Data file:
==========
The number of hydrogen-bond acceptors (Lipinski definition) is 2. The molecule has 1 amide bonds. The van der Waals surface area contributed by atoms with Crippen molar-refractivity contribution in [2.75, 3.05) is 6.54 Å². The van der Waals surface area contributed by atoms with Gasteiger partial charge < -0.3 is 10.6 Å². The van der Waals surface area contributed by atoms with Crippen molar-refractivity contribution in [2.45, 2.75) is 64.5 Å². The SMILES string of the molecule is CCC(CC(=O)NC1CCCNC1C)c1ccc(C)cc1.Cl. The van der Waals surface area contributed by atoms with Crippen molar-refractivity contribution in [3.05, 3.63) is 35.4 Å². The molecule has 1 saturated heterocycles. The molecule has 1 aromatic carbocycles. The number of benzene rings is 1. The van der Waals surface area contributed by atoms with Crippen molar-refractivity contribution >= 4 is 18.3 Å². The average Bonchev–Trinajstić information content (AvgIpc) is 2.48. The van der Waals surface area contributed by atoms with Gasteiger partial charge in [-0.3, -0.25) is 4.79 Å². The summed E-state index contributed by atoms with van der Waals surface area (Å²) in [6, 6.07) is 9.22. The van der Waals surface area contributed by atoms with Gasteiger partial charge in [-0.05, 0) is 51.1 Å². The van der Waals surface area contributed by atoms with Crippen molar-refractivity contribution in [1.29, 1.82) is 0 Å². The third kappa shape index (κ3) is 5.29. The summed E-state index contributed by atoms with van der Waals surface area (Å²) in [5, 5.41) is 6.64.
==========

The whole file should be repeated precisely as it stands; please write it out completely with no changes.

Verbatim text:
The number of hydrogen-bond acceptors (Lipinski definition) is 2. The molecule has 1 amide bonds. The van der Waals surface area contributed by atoms with Crippen molar-refractivity contribution in [2.75, 3.05) is 6.54 Å². The van der Waals surface area contributed by atoms with Gasteiger partial charge < -0.3 is 10.6 Å². The van der Waals surface area contributed by atoms with Crippen molar-refractivity contribution in [2.45, 2.75) is 64.5 Å². The SMILES string of the molecule is CCC(CC(=O)NC1CCCNC1C)c1ccc(C)cc1.Cl. The van der Waals surface area contributed by atoms with Crippen molar-refractivity contribution in [3.05, 3.63) is 35.4 Å². The molecule has 1 saturated heterocycles. The molecule has 1 aromatic carbocycles. The number of benzene rings is 1. The van der Waals surface area contributed by atoms with Crippen molar-refractivity contribution >= 4 is 18.3 Å². The average Bonchev–Trinajstić information content (AvgIpc) is 2.48. The van der Waals surface area contributed by atoms with Gasteiger partial charge in [-0.3, -0.25) is 4.79 Å². The summed E-state index contributed by atoms with van der Waals surface area (Å²) in [6, 6.07) is 9.22. The van der Waals surface area contributed by atoms with Gasteiger partial charge in [-0.05, 0) is 51.1 Å². The van der Waals surface area contributed by atoms with Crippen molar-refractivity contribution in [1.29, 1.82) is 0 Å². The third kappa shape index (κ3) is 5.29. The summed E-state index contributed by atoms with van der Waals surface area (Å²) in [5, 5.41) is 6.64.